Category Archives: language

Origins of Elite Russian Patriotism

From The House of the Dead: Siberian Exile Under the Tsars, by Daniel Beer (Knopf, 2017), Kindle Loc. 1165-1188:

The uprising on Senate Square had intellectual roots that stretched back into the European Enlightenment and Romanticism, but the Decembrist movement had taken shape a decade earlier in the Imperial Army. The future Decembrists had discovered the Russian nation while fighting Napoleon and the invading French in 1812. The conflict had forged new bonds of fraternity and loyalty between the officers and their men. Russian peasants, many of whom were serfs, had shown themselves capable of loyalty, dependability and devotion to the motherland. Upon their return to Russia at the end of the conflict, the young noblemen struggled to reconcile their inspiring experiences of fighting alongside men who remained their legal property as serfs. The institution of serfdom became for them a shameful reminder of the empire’s backwardness and of the yawning gulf between the educated and wealthy elite and the desperately impoverished peasantry. Forged in the crucible of 1812, the officers’ patriotic loyalties to the Russian people began to eclipse their dynastic loyalty to the tsar.

Many Russian officers also returned from the Napoleonic Wars with their heads full of new political ideas. One officer observed that “if we took France by force of arms, she conquered us with her customs.” Many leaders of the Decembrist movement, such as Sergei Volkonsky, Ivan Yakushkin and Mikhail Fonvizin, had returned triumphantly in 1815 only to chafe at the strict hierarchies and stifling parade-ground discipline of military life. Having fought against “Napoleonic despotism” in Europe, they struggled to reconcile themselves to a Russia that was essentially the personal fiefdom of the tsar. Nikolai Bestuzhev attempted to explain his participation in the rebellion in a letter to Nicholas after his arrest:

We delivered our homeland from tyranny but we are tyrannised once again by our own sovereign…Why did we free Europe, only to be placed in chains ourselves? Did we grant a constitution to France only to not dare to speak of one for ourselves? Did we pay with our blood for primacy among nations only to be oppressed at home?

Others, such as Mikhail Bestuzhev-Ryumin and Dmitry Zavalishin, too young to have fought Napoleon, were nevertheless driven by the ideas of Voltaire, Adam Smith, Concordet [sic] and Rousseau. In the wake of Russia’s victory over Napoleon, they found inspiration in the rebellions led by liberal officers in other countries demanding constitutionalism and independence.

From 1816 onwards, these young patriotic idealists began to gather in informal groups and “secret societies” to discuss reform.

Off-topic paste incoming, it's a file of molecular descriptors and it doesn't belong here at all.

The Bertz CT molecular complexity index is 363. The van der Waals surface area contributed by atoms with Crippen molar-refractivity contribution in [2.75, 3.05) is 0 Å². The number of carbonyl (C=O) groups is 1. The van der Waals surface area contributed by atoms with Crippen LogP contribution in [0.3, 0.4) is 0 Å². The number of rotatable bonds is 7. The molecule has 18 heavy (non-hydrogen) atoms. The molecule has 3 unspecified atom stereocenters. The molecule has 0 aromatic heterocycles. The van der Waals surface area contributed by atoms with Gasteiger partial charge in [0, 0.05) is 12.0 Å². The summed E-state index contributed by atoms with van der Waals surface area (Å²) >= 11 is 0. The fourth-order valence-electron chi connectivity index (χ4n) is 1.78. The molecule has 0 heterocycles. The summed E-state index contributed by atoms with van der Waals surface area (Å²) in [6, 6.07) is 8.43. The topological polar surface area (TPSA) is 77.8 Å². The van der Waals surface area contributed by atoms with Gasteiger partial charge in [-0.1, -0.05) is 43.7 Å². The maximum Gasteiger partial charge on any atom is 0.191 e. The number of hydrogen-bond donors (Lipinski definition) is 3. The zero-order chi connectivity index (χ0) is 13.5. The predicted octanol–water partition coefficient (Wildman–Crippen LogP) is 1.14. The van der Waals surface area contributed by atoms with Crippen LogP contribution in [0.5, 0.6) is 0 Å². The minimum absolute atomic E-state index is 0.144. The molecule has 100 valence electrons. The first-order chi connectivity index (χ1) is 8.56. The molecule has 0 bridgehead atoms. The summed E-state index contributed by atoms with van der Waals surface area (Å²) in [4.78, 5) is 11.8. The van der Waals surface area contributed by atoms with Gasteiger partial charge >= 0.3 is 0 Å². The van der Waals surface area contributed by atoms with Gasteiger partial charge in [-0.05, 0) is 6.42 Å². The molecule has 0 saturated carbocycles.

But they spoke mostly French among themselves, and Russian with their servants.

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Okinawan language souvenir

The following bits and pieces of Okinawan language are on a souvenir banner my brother picked up there in 1975. I’ve romanized the katakana used to write the Okinawan pronunciations and included the Japanese glosses on the banner in parentheses, while adding Japanese pronunciations for the numbers in square brackets.

Numerals
1 teichi [= hitotsu]
2 taachi [= futatsu]
3 miichi [= mitsu]
4 yuuchi [= yotsu]
5 ichichi [= itsutsu]
6 muuchi [= mutsu]
7 nanachi [= nanatsu]
8 yaachi [= yatsu]
9 kukunuchi [= kokonotsu]
10 tou [= tou]

Polite expressions
chuuganabira (= konnichi wa) ‘good day’
chiyaabira (= gomen kudasai) ‘sorry to bother’
imisoore (= ohairi kudasai) ‘please come in’
niheedeebiru(= arigatou gozaimasu) ‘thank you’
usagaimisoore (= omeshi agarinasai) ‘please eat’
ii tenchi (= ii otenki) ‘nice weather’
yukuimisoore (= oyasuminasai) ‘good night’
uyuee (= oiwai) ‘congratulations’

Qualities
ichuunasan (= isogashii) ‘busy’
achisan (= atsui) ‘hot’
hiisan (= samui) ‘cold’
inchiyasan (= mijikai) ‘short’
magii (= ookii) ‘big’
gumaa (= chiisai) ‘little’
funtou (= honto) ‘true, truth’
yugushi (= uso) ‘false, lie’

Verbs
warain (= warau) ‘laugh’
nachiyun (= naku) ‘cry’
kamuin (= taberu) ‘eat’
kachiyun (= katsu) ‘win’
kooyun (= kau) ‘buy’
chichiyun (= kiku) ‘hear’

People
taarii (= otousan) ‘father’
anmaa (= okaasan) ‘mother’
utuu (= otto) ‘husband’
tuji (= tsuma) ‘wife’
chiurakagii (= bijin) ‘beauty’
sato (= kare) ‘him’
nzo (= kanojo) ‘her’
ikiganguwa (= otokonoko) ‘son’
inagunguwa (= onnanoko) ‘daughter’
mooya (= maiko, buki) ‘apprentice geisha’
miiyumi (= hanayome) ‘bride’
umuyaaguwa (= koibito) ‘lover’

Joys
niibichi (= kekkon) ‘wedding’
ashibi (= omatsuri) ‘festival’
saki (= sake) ‘liquor’

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Okinawa Diary, 1975: Kaiwo Maru

My late brother worked as a guide at the U.S. Pavilion at the Ocean Expo in Okinawa in 1975. While there he typed up many pages of observations about people, places, and words of interest there. I scanned and edited the pages, added Japanese kanji for some of the words, and publish them here as a series.